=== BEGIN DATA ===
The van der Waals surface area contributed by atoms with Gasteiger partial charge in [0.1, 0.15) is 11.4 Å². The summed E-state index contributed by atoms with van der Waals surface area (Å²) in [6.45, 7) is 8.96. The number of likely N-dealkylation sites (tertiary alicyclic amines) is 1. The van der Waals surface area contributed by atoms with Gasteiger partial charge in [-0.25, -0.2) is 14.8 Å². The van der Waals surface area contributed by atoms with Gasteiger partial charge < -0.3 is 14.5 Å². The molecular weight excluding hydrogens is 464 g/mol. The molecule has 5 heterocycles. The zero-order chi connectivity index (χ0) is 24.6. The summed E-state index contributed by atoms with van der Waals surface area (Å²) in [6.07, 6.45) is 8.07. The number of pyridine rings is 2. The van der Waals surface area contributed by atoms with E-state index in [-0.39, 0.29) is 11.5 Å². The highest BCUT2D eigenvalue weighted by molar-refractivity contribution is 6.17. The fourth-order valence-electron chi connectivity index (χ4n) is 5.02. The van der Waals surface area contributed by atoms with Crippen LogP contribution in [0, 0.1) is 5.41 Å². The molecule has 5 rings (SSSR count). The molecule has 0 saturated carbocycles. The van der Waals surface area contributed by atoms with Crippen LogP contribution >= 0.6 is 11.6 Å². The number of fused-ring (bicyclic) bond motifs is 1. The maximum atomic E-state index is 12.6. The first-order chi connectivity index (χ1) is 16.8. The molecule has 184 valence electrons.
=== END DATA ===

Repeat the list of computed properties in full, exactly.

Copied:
The van der Waals surface area contributed by atoms with Gasteiger partial charge in [0.1, 0.15) is 11.4 Å². The summed E-state index contributed by atoms with van der Waals surface area (Å²) in [6.45, 7) is 8.96. The number of likely N-dealkylation sites (tertiary alicyclic amines) is 1. The van der Waals surface area contributed by atoms with Gasteiger partial charge in [-0.25, -0.2) is 14.8 Å². The van der Waals surface area contributed by atoms with Gasteiger partial charge < -0.3 is 14.5 Å². The molecular weight excluding hydrogens is 464 g/mol. The molecule has 5 heterocycles. The zero-order chi connectivity index (χ0) is 24.6. The summed E-state index contributed by atoms with van der Waals surface area (Å²) in [6.07, 6.45) is 8.07. The number of pyridine rings is 2. The van der Waals surface area contributed by atoms with E-state index in [-0.39, 0.29) is 11.5 Å². The highest BCUT2D eigenvalue weighted by molar-refractivity contribution is 6.17. The fourth-order valence-electron chi connectivity index (χ4n) is 5.02. The van der Waals surface area contributed by atoms with Crippen LogP contribution in [0, 0.1) is 5.41 Å². The molecule has 5 rings (SSSR count). The molecule has 0 saturated carbocycles. The van der Waals surface area contributed by atoms with Crippen LogP contribution >= 0.6 is 11.6 Å². The number of fused-ring (bicyclic) bond motifs is 1. The maximum atomic E-state index is 12.6. The first-order chi connectivity index (χ1) is 16.8. The molecule has 184 valence electrons.